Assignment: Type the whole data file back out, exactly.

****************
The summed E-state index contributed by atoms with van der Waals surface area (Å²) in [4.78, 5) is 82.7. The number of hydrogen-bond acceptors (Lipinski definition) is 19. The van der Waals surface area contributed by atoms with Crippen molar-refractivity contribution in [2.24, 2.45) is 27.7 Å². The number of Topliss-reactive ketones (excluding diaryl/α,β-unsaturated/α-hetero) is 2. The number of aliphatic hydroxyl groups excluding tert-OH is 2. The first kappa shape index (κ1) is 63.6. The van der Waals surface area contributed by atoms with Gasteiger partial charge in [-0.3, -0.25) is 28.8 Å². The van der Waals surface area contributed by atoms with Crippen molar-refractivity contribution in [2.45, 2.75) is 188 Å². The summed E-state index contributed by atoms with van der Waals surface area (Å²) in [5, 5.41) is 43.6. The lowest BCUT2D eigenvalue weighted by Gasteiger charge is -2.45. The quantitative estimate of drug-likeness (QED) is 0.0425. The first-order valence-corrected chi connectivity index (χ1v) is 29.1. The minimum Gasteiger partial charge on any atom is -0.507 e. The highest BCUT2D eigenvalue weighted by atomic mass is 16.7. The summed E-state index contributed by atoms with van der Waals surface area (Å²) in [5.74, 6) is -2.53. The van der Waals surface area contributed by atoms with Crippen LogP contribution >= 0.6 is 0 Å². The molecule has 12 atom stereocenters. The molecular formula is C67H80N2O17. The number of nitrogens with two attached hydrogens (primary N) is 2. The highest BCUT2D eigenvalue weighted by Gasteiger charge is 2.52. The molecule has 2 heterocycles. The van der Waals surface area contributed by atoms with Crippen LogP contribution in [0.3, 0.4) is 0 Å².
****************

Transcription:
The summed E-state index contributed by atoms with van der Waals surface area (Å²) in [4.78, 5) is 82.7. The number of hydrogen-bond acceptors (Lipinski definition) is 19. The van der Waals surface area contributed by atoms with Crippen molar-refractivity contribution in [2.24, 2.45) is 27.7 Å². The number of Topliss-reactive ketones (excluding diaryl/α,β-unsaturated/α-hetero) is 2. The number of aliphatic hydroxyl groups excluding tert-OH is 2. The first kappa shape index (κ1) is 63.6. The van der Waals surface area contributed by atoms with Gasteiger partial charge in [-0.3, -0.25) is 28.8 Å². The van der Waals surface area contributed by atoms with Crippen molar-refractivity contribution in [2.45, 2.75) is 188 Å². The summed E-state index contributed by atoms with van der Waals surface area (Å²) in [5, 5.41) is 43.6. The lowest BCUT2D eigenvalue weighted by Gasteiger charge is -2.45. The quantitative estimate of drug-likeness (QED) is 0.0425. The first-order valence-corrected chi connectivity index (χ1v) is 29.1. The minimum Gasteiger partial charge on any atom is -0.507 e. The highest BCUT2D eigenvalue weighted by atomic mass is 16.7. The summed E-state index contributed by atoms with van der Waals surface area (Å²) in [5.74, 6) is -2.53. The van der Waals surface area contributed by atoms with Crippen LogP contribution >= 0.6 is 0 Å². The molecule has 12 atom stereocenters. The molecular formula is C67H80N2O17. The number of nitrogens with two attached hydrogens (primary N) is 2. The highest BCUT2D eigenvalue weighted by Gasteiger charge is 2.52. The molecule has 2 heterocycles. The van der Waals surface area contributed by atoms with Crippen LogP contribution in [0.3, 0.4) is 0 Å².